The ‘off water’ activities were equally successful, not least because, somehow, Jaguar cars were persuaded to supply the transport. Young, fit looking British athletes arriving in smart British cars attracted a degree of attention, if not admiration.
The US tour built on another aspect of Chris’s captaincy – he welcomed athletes from UWE to train, compete and race in Bristol crews on a level performance basis. The US tour crew contained four such athletes.
The ’84 tour is celebrated each year with the magnificent silver trophy now raced for by the University and the University of the West of England in the Varsity Race. A race whose genesis also goes back to Chris’s time as Captain in 1982.
In addition to the trophy, Chris has also added a magnum of Claret each year to the winning University Vice-Chancellor but only when he or she is actually present. Otherwise the losing VC gets it!
Remarkably, Chris is still the Chair of our Boat Club Alumni and hosts an afternoon tea every year at Henley Royal Regatta. That is over thirty years of support and encouragement to generations of Bristol students across a vast range of activities. Cheering Bristol on the water at Henley, organising (from Australia!) cognac tastings in Park Street cellars, and finding jobs for graduates. His love and leadership of the sport continue. Amazing.
Chris still scouts for Leander Club, that pinnacle of rowing clubs whose members have won a tremendous 106 Olympic medals to date. Ask him about sculling under the Golden Gate Bridge in the company of sea lions, rowing in Malaysia or competing in Australia. Or ask the many athletes that he has encouraged and nurtured, led and cajoled from Bristol and beyond and still does so.
That Tasmanian VIII is also worth another mention. Ten years ago it was the first Tasmanian VIII to ever race at Henley Royal Regatta, Chris helped make history, only losing to a crew that included gold medal USA Olympians. While he did prove that he could still wear lycra and post a reasonable erg score, he also broke two ribs through stress fractures in that final race.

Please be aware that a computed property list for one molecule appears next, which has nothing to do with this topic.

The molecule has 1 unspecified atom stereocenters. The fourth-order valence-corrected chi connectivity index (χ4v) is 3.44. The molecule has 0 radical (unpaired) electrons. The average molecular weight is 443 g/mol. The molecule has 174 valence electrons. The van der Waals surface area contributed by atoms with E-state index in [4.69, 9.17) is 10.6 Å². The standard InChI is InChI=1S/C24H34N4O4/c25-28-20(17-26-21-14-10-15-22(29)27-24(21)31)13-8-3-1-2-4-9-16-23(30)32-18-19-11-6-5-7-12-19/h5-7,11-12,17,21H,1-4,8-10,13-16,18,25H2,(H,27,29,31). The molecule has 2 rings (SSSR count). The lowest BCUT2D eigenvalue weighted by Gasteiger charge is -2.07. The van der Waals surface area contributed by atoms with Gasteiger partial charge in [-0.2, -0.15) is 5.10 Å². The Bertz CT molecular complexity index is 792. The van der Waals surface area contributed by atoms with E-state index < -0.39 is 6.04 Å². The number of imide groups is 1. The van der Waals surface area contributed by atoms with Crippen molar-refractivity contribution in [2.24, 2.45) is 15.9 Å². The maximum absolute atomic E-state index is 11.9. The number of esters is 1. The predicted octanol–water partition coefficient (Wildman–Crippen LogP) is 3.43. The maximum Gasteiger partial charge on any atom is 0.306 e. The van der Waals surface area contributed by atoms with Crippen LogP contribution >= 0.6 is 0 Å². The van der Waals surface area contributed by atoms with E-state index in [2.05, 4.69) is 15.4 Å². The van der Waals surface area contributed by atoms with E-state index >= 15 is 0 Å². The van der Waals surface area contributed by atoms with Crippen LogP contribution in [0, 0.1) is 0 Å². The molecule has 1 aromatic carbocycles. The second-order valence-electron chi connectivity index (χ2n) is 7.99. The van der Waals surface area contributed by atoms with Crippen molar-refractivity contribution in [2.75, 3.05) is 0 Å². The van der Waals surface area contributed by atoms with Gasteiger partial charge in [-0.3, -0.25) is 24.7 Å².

Away from the rowing oar Chris has a broad and brilliant range of other accomplishments and activities from the world of international business to the World’s first global environmental treaty, duties to the Royal Household, Chair of the Royal Society of Arts in Australia and the Chair of the Gurkha Welfare Fund. He is equally at home in the Pavilion at Lord’s as in the Stewards Enclosure, the hallowed Leander dining room and the cellars of Cognac.
His delightful family of Anne, Samantha, Jemima and Kit are not here but have had to return to school and University in Australia. I am pleased to see though, that like any dutiful son, he has brought his mother along. Another tick in the box.
It is his achievement and leadership in sport, on and off the water that we are here to celebrate. After his family and perhaps equal to his wine and cognac, rowing and Bristol have a clear and present place in his heart.
Mr Vice Chancellor, may I present to you Chris Hartley, bow man extraordinaire, loyal servant of Bristol, family man and friend of many, an achiever and leader in his chosen sport and eminently worthy of the degree of Doctor of Laws honoris causa.